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Safety Net Fraying for the Very Poorest

May 24, 2011

I recently described a new study finding that public programs keep tens of millions of Americans out of poverty. The same study illustrates that after policymakers weakened certain elements of the safety net, deep poverty — that is, the share of the population with incomes below half the poverty line — rose sharply.

Public Programs Keep Millions Out of Poverty, New Study Shows

May 18, 2011

With anti-poverty programs under serious attack in Washington, here’s something to keep in mind: a major new study from the National Bureau of Economic Research (NBER) finds that public programs keep one in six Americans out of poverty — primarily the elderly, disabled, and working poor — and that the poverty rate would double without these programs.

Poverty in Early Childhood Has Long and Harmful Reach

March 15, 2011

Even as federal and state policymakers consider cutting back programs that boost the incomes of working-poor families, two researchers report evidence that poverty among young children not only slows them in school but also shrinks their earnings as adults.

Recovery Act Kept 4.5 Million People Out of Poverty in 2009, Helping Keep Poverty Flat

January 6, 2011

Our analysis of data that the Census Bureau released this week shows that the 2009 American Recovery and Reinvestment Act was one of the single most effective pieces of antipoverty legislation in decades. In 2009, the Recovery Act’s temporary expansion of the safety net kept 4.5 million people out of poverty.

Working-Family Tax Relief in Tax-Cut Deal Would Keep 2 Million People Above Poverty Line

December 10, 2010

Three major tax benefits for middle- and lower-income working Americans in the tax-cut deal between President Obama and Republican leaders (that go beyond extending the Bush tax cuts) would keep more than 2 million Americans above the poverty line and reduce the severity of poverty for 19 million more, Center analysis finds.

Deep Poverty Increases in 28 States, Reaches Record High Nationwide

September 28, 2010

Following up on its September 16 release of national data on poverty in 2009 (which we analyzed here), the Census Bureau today released poverty data for the state and local levels showing that poverty rose in 31 states and fell in none. We analyzed the new data and found that the percentage of people in deep poverty — that is, with incomes below half the poverty line — rose by a statistically significant amount in 28 states in 2009. (See table.) It dipped in one state, Wyoming. Between 2000 and 2009, the share of the population living in deep poverty increased in 36 states.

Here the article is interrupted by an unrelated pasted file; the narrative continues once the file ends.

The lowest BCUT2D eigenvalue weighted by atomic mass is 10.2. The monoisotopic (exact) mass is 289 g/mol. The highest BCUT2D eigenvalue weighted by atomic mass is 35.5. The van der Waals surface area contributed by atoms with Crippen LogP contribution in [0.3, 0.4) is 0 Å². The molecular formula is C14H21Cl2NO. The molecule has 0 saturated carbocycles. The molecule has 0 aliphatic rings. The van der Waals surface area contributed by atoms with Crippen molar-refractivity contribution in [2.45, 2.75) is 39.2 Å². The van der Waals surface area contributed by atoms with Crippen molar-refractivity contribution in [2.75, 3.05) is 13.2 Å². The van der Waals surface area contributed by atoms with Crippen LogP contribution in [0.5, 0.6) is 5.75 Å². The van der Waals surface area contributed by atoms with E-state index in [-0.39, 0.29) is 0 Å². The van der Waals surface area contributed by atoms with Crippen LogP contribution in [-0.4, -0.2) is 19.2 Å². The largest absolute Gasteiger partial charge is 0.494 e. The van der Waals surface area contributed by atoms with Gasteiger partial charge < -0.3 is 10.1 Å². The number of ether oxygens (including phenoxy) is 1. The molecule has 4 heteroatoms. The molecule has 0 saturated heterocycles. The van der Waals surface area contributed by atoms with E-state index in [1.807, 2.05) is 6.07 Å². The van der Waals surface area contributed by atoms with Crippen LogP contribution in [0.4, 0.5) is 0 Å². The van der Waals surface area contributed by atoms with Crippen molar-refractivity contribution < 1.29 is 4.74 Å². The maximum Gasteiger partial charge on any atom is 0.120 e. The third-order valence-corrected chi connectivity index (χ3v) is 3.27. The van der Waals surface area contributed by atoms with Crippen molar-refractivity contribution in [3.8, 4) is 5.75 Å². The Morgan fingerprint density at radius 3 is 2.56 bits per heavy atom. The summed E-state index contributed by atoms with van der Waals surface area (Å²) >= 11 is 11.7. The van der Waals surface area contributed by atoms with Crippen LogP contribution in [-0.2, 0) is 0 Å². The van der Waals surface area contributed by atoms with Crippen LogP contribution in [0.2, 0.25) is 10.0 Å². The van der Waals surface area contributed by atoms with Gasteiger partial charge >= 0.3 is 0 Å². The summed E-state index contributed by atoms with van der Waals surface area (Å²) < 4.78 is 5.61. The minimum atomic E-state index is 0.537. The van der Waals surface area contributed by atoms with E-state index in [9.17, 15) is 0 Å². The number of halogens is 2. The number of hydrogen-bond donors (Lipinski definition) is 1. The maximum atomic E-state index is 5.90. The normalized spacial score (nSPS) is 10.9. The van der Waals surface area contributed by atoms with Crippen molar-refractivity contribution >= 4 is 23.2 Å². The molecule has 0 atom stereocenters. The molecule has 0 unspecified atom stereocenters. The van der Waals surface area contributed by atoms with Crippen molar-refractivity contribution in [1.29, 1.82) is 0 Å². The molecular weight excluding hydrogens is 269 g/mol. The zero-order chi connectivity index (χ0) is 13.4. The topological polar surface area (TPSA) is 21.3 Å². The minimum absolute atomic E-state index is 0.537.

Double Whammy: Recession Followed a Uniquely Painful Recovery

September 23, 2010

As a Center report explained last week, the new Census data for 2009 reflect the harsh impact of the recession, as poverty and the ranks of the uninsured grew considerably while median incomes among working-age households fell.

Poverty Increase Would Have Been Nearly Three Times Greater Without Jobless Benefits and Food Stamps Than With Them

September 21, 2010

Last week, we highlighted our analysis of the Census Bureau’s new poverty data, in which we found that unemployment benefits kept many Americans out of poverty and economic hardship in 2009. Food stamps helped, too. In fact, the increase in the number of Americans with income below the poverty line is nearly three times as great if you don’t count unemployment benefits and food stamps as if you do.

Where Will Poverty Go From Here?

September 17, 2010

As our analysis of the new poverty data for 2009 points out, poverty may be even higher in 2010 and 2011 than in 2009.

Looking at Today’s Poverty Numbers

September 16, 2010

The headline story in today’s Census Bureau report is the large jump in the poverty rate in 2009. But an exclusive Center on Budget and Policy Priorities analysis of the new survey data shows that unemployment insurance benefits — which expanded substantially last year in response to the increased need — kept 3.3 million people out of poverty in 2009.